The Rebirth | Saddleback Ski Resort in Maine to become Community-Owned Co-Operated Resort

Dylan Cautela |
What a deep day!!!
Glades and cliffs and pow, oh my! Saddelback has it all and it always feels like your own personal resort up there. Photo Credit; Simone Cautela, Rider; Dylan Cautela

Saddleback Ski Resort, located in the town of Rangeley in western Maine, has been closed due to lack of funds for over a year now. In the summer of 2015 owners Irene and Bill Berry announced that a $3 million chairlift upgrade was required for the existing Royal Coachman, a 50 year old double chair, or the resort would shut down indefinitely. When funds were not met and a sale of the resort fell through, the mountain did not open for the 15/16 winter season and has remained closed since.

“Saddleback, Maine’s third-largest ski resort, sat idle last winter after the Berrys were unable to come up with financing to purchase a chairlift that they said was needed to keep the resort open. Saddleback drew between 80,000 and 100,000 skiers in its last few seasons of operation, according to the Berrys, and with 350 employees had been the third-largest employer in Franklin County during the winter.”

The Portland Press Herald

Nabbed the shot!
Looking back down the old Royal Coachman double chair on the valley and surrounding High Peaks region. Photo Credit; Dylan Cautela

Now, the Saddleback Mountain Foundation has reached an agreement to purchase the resort and its assets from the Berrys. The Saddleback Mountain Foundation, which is a newly formed nonprofit organization comprised of community businesses and pass-holders alike, wish to keep this gem nestled in Maine’s High Peaks open and operational. The current deal will cost $6 million in total, $2.2 million cash at closing along with an owner financed loan by the Berry’s for the remaining $3.8 million.

Peter Stein, chairman of the Saddleback Mountain Foundation, and the group plan on raising $4 million from the public in order to fund the down payment for purchase and operating costs for the first year. Their has been no deadline set to raise the money which could mean the resort will remain closed for this season, but this approval of sale is a big step in the right direction. The foundation reached out to the community this summer and received pledge commitments for a total of $5 million from people interested in keeping the resort open.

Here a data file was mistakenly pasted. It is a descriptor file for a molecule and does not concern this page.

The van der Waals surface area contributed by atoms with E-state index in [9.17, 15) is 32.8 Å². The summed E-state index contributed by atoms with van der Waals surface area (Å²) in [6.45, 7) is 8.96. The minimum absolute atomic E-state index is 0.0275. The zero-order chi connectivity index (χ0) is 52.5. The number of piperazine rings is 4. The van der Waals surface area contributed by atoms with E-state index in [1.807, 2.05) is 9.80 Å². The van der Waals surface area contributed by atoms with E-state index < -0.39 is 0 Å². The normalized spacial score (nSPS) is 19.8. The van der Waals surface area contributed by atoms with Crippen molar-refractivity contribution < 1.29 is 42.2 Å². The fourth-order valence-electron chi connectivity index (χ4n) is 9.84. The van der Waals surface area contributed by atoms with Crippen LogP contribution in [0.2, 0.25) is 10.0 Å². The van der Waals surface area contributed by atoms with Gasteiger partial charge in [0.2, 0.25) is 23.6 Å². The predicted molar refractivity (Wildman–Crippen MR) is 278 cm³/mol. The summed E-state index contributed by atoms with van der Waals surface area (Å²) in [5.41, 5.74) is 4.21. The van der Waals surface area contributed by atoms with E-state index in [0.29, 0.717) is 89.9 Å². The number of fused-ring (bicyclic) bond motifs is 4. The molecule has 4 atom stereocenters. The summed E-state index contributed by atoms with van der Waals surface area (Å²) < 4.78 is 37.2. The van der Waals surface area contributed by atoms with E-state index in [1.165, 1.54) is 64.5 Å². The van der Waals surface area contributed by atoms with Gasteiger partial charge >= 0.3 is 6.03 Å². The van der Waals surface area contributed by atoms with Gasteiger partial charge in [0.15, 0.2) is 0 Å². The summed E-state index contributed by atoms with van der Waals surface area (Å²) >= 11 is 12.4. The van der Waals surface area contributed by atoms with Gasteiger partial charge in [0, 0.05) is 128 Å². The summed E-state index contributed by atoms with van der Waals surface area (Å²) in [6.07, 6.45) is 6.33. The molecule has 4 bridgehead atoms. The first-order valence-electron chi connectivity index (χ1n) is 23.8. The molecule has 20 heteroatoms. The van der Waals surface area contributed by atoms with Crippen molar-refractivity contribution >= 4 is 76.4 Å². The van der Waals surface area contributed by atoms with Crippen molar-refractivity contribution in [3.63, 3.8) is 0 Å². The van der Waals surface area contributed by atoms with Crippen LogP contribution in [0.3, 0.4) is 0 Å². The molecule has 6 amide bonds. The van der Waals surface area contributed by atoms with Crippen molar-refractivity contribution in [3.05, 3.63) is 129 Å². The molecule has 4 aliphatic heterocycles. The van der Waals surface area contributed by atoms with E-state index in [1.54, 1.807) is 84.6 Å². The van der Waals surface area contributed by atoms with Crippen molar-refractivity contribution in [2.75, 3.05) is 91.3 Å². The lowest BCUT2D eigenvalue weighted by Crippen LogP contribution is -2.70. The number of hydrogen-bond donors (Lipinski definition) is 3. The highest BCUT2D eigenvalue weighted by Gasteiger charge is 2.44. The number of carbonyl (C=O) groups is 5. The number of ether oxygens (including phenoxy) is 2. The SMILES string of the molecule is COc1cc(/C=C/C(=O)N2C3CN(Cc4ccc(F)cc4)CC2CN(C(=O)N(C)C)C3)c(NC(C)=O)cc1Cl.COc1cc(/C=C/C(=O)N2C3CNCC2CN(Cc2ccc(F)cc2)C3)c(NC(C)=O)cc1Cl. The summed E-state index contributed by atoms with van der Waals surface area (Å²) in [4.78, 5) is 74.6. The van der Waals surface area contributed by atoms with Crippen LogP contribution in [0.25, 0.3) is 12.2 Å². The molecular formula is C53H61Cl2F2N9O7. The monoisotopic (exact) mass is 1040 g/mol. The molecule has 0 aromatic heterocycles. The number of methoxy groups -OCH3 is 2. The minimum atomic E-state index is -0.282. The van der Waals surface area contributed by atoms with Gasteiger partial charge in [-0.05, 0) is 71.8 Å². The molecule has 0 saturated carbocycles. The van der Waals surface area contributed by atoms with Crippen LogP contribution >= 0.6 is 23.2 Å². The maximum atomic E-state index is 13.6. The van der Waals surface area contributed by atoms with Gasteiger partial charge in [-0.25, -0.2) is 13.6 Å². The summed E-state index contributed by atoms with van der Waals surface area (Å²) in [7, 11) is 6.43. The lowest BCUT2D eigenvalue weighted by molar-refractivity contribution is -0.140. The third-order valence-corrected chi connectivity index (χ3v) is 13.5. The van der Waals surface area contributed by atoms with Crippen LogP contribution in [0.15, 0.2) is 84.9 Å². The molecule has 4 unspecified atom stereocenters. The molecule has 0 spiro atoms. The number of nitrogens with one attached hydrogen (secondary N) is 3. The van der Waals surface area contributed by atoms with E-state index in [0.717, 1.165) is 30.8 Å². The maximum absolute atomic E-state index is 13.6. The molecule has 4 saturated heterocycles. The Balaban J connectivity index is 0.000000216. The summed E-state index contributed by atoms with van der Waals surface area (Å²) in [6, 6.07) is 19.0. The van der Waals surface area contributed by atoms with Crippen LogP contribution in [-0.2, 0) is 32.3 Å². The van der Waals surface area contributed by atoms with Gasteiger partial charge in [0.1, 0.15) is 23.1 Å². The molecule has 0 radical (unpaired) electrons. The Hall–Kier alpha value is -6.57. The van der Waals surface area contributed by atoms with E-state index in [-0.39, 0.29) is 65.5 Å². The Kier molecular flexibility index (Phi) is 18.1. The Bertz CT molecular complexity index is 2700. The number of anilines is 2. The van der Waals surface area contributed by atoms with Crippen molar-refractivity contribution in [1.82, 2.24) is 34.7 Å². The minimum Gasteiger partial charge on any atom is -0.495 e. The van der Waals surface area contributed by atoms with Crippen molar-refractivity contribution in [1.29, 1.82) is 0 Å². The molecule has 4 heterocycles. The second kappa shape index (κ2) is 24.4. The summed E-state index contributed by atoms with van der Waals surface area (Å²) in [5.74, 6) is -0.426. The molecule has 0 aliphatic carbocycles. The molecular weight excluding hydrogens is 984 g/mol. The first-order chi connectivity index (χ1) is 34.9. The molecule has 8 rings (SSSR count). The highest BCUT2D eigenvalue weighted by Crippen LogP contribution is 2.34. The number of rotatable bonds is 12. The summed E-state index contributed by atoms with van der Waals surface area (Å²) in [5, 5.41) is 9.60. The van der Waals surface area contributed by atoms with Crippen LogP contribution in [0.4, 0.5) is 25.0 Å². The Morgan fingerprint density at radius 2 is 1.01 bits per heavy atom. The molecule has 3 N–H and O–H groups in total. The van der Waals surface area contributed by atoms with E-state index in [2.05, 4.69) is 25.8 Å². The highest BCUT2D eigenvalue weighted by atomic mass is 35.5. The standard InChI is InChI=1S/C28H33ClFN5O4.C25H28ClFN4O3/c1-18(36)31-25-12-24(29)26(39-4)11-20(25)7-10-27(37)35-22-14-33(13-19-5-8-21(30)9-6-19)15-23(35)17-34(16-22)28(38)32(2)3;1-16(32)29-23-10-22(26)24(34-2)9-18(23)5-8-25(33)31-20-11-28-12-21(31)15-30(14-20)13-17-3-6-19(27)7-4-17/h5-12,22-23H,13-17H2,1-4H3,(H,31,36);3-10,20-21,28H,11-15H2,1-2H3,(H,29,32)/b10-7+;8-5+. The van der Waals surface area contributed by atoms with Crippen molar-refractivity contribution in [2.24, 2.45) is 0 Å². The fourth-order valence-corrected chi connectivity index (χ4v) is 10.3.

What an amazing day I will never forget
Enduring through some classic East Coast weather at Saddleback. Freezing fog and rime forcing everyone to ride the trees for visibility, fortunately they were packed with powder. Photo Credit; Dylan Cautela

The Saddleback Mountain Foundation has also been working with the Trust for Public Lands and the New England Forestry Foundation who are interested in purchasing 3,249 acres surrounding the ski resort which currently belong to the Berrys as well. The Appalachian Trail runs through this land and it is in the interest of all parties to preserve it as conservation land. The Berrys have verbally agreed on the sale but no purchase price has been released.

“This is the coming together of the benefits, of land conservation, community economic development and community well-being. Conservation today is more than dollars and acres, our work is about focusing the outcomes of land conservation to benefit people and communities.”

Wolf Tone, Maine state director for the Trust for Public Land.

Feels bigger than it looks when you're up there.
Saddleback Ski Resort’s trail map. Source;

Saddleback sees over 200″ of snow annually with 1,600 vertical feet and 220 skiable acres of incredible glades and killer groomers. Top that with stunning backdrops of Rangeley lakes and the surrounding High Peaks region and it makes for a surreal experience. If you wish to participate or contribute to the purchase, visit the Saddleback Mountain Foundation and contact them to learn more!

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